With the second half gone the cigar has become woody, not cedar, oak maybe. It’s definitely thicker, anyway, and there’s a little peaty whisky in there. I wish I could say that the predominant flavour in this cigar was chorizo and agave, but alas, much as the German regionals rarely evoke flavours of beer and sausage, the Mexican ones taste only of Cuba. I suppose the Swiss ones do occasionally have some chocolate.
The Lucha Libre, Mexico’s acrobatic masked wrestling code, is held at a colosseum in Mexico City. The cheap seats are in the dress circle, where a cyclone wire dome above the ring prevents the screaming fans from falling onto the mat below. The beer seller quickly clocked my friends and I as foreign party-boys out for a good time, and kept the five peso (50c) plastic cups of Sol in ready supply. My favourite wrestler was Mr. Mexico, who looked like Freddy Mercury in silver pants; I hoped that at the end he would be revealed as the President of Mexico performing a publicity stunt, and perhaps he was: my Spanish is mediocre at best, and my knowledge of Mexican politics even worse.
I remember that on the walk back to our hotel my friend observed that the streets were very dimly lit, and that the guidebooks had characterised this area as “rough.” He suggested that we had best be on our guard. I also remember that we stopped at a street vendor for chorizo tacos, and that those tacos were more or less the most delicious thing I’ve ever eaten in my life. I’ve ordered chorizo tacos at every opportunity since then, but have never been able to recreate the experience.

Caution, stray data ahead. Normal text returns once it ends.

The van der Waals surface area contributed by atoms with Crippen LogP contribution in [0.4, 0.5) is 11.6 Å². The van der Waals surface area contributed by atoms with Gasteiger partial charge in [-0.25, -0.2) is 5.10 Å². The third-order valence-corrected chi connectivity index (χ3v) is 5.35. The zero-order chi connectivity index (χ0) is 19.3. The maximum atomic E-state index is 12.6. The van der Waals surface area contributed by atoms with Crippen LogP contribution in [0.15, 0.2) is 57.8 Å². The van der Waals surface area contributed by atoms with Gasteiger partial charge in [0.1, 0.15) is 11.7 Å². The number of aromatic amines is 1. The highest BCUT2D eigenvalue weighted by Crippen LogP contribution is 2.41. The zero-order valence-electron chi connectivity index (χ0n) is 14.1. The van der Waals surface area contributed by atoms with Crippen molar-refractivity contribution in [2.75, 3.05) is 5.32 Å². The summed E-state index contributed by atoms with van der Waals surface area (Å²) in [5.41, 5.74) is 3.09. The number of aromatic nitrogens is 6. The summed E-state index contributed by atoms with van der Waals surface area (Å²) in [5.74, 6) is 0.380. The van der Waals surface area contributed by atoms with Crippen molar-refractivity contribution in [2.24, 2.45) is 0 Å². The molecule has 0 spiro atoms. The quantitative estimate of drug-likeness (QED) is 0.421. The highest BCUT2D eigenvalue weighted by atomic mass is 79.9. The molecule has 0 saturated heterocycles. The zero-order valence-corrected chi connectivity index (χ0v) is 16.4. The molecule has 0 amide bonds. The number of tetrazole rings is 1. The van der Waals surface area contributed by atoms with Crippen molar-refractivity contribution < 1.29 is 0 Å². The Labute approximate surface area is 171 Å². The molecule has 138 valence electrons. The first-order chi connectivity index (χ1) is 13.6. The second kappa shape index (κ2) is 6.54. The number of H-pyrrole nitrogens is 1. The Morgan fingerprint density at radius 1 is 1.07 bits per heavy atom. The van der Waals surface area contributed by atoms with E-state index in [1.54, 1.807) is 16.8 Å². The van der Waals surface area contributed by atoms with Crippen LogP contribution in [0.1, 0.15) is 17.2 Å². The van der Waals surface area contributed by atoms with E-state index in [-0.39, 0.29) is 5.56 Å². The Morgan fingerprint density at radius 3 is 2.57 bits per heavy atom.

In the final inch the nicotine begins to catch up with me, a slight wooziness and pain around the temples – one should never underestimate the amount of leaf getting burned in these fat boys. I also have a huge crick in my neck from trying to type in a hammock. It ends well, not nearly as bitter as I’d expect, with final notes of grass, wood, and a sweet herbal tang.
At the risk of drawing a very long bow, I’d say that like Mexico City, the Conde 54 is a safe cigar, and more or less indistinguishable from many similar regional editions (major metropolises). Perhaps it’s in the countryside that you find the real Mexico, the dangerous, beautiful, crazy Mexico; the El Conde 109 Mexico.
[Note on hammocks: I debated making this article entirely a blow by blow journal of things falling out of my hammock, but decided ultimately that writing about Mexico would be more interesting for the reader. Suffice to say that after I spilled my cocktail on my crotch for the third time, I went and dragged over a seat on which to rest my various apparatus. From there, the following steps repeated ad nauseam:
1) The cigar would blow off the seat where it was resting.
2) I’d lean over to get the cigar, and the cushion that was doing a very lacklustre job of preventing neck pain while using the laptop would fall out.
3) I’d pick up the cigar and place it on the bench, then go for the cushion.
4) While dusting off the cushion, the hammock would start swinging, and I’d knock the cigar back onto the ground.
An ashtray really would have helped. You don’t even want to know the process involved in balancing the cigar on the edge of the hammock for the photos.]